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Finally! A Philadelphia Orchestra performance of ‘Amahl and the Night Visitors’ — still gorgeous

The chamber opera by Gian Carlo Menotti, who studied music in Philadelphia at Curtis, premiered on national TV in 1951.

Bramwell Tovey leads the Philadelphia Orchestra in 'Amahl and the Night Visitors' at the Kimmel Center. Mezzo-soprano Renée Tatum is in the foreground.
Bramwell Tovey leads the Philadelphia Orchestra in 'Amahl and the Night Visitors' at the Kimmel Center. Mezzo-soprano Renée Tatum is in the foreground.Read morePete Checchia/Philadelphia Orchestra (custom credit)

When it first appeared on Christmas Eve 1951, Amahl and the Night Visitors was the tech industry innovation of its day: an opera performed live on national television seen by millions.

Later, as classical music moved to the margins, the opera’s genesis as a TV broadcast became part of a nostalgic lament for the time when a commercial network — NBC — could commission an opera and air it to a nation that still held onto the idea of a common cultural language.

What is the piece today? In Verizon Hall Thursday night, Gian Carlo Menotti’s 50-minute chamber opera was performed by the Philadelphia Orchestra for the first time, and it seemed an overdue debut for a work by a local composer that has traveled the globe.

After all these years, Amahl remains a gorgeous score. If its traditional musical language might have had eyes rolling as recently as a half-decade ago, its sincerity now, given the social tumult of the last couple of years, shines only brighter. Who can fail to hear its warm orchestrations and poignant harmonic progressions as anything but a paean to empathy?

Sings the mother:

All that gold! All that gold!

I wonder if rich people know what to do with their gold?

Do they know how a child could be fed? Do rich people know?

The night visitors of this work are the Three Kings, and the gold of course a gift intended for the baby Jesus. The kings have stopped at the home of a poor widow and her crippled son.

Menotti, an Italian who came to study at the Curtis Institute of Music in 1928, said his TV opera was inspired in part by his own recollections of waiting up for the Three Kings as a boy at Christmas.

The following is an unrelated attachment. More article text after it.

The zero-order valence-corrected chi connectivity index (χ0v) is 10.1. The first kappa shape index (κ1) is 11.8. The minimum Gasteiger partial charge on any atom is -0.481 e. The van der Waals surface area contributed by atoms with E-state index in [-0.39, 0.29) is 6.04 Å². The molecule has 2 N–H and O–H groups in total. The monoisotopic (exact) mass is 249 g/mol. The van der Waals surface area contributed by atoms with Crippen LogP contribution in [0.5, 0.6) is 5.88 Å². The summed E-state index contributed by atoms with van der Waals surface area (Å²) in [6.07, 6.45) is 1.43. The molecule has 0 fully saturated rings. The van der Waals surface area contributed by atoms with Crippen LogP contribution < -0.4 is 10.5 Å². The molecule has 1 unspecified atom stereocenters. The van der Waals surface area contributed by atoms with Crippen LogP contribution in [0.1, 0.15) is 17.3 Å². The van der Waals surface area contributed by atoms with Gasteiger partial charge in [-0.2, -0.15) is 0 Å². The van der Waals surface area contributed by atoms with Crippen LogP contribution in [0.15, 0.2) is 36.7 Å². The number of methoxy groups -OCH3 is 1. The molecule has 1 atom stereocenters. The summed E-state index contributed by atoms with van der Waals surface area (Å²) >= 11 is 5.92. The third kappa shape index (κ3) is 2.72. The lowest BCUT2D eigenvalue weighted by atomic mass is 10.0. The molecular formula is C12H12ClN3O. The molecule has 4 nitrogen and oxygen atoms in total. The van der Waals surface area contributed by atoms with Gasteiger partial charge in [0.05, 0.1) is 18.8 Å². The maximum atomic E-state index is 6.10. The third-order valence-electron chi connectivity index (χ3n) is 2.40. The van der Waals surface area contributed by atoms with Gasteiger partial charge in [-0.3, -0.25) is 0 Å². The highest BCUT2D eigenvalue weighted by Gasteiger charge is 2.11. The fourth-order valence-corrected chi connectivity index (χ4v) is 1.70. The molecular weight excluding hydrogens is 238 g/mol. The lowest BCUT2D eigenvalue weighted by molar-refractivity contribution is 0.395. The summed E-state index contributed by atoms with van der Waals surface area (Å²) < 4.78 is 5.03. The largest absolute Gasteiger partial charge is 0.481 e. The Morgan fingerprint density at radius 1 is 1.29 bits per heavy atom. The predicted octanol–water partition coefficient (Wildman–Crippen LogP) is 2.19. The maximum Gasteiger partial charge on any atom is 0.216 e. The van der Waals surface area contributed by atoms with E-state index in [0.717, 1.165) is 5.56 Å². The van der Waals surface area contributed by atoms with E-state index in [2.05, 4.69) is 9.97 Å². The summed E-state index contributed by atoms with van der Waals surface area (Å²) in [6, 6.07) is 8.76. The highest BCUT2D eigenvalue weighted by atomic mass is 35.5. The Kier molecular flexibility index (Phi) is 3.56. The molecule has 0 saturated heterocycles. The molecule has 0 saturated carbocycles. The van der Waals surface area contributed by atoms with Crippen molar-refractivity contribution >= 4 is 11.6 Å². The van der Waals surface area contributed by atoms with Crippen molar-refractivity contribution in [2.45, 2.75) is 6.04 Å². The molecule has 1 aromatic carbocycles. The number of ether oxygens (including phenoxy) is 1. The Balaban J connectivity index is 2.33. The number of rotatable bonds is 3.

The Philadelphia Orchestra’s production involves little more than modest costumes and a few sticks of furniture, and so the focus was on the considerable talent on stage: a strong Philadelphia Symphonic Choir of shepherds and villagers; three excellent kings (Andrew Stenson, Brandon Cedel, and David Leigh) and a page (Kirby Traylor); mezzo-soprano Renée Tatum as the mother; and the clarion sound of boy soprano Dante Michael DiMaio.

Bramwell Tovey conducted (after a first half with Walton’s Crown Imperial march that could have used more volume from organist Peter Richard Conte, and the Britten Young Person’s Guide to the Orchestra). With no pit, the chamber-size orchestra on stage highlighted what’s great about the Menotti. Time after time, instrumentalists heightened a singer’s sense of yearning, despair, or triumph.

Menotti has a distinct style — emotional, centered on beauty, with an occasional Puccini turn or Prokofiev twist. The value of hearing this piece with an orchestra as good as Philadelphia kept demonstrating itself. Oboist Peter Smith was a bright, playful presence in his solos, and harpist Elizabeth Hainen was the stars in Amahl’s solo about the night sky.

Menotti is an effective composer and this music is widely played, but when Hainen joined the shimmering strings in “Have You Seen a Child?” it was hard to imagine the moment having as great an impact with just about any other ensemble.

Impact came by way of the orchestra’s big sound and fine detailing in Britten’s Young Person’s Guide to the Orchestra. Tovey narrated throughout while conducting the piece, explaining the inner workings of an orchestra, he said, in part to benefit the children in the audience. In truth, there were few. Curiously, the two performances of this program are both at night, no doubt limiting the youth market.

But first, Tovey had a little fun. He started by emceeing an introduction that explained something about each instrument in the orchestra. We learned that the harp has seven pedals. “Clutch, brake, accelerator — I’m not sure what the other pedals are for.”

He described the viola as “utterly enchanting” and Mozart’s favorite instrument. “Of course,” Tovey added, “he died young.” Viola humor: you just have to be there.

Additional performance: Saturday at 8 p.m. in Verizon Hall at the Kimmel Center, Broad and Spruce Sts. Tickets are $10-$158., 215-893-1999.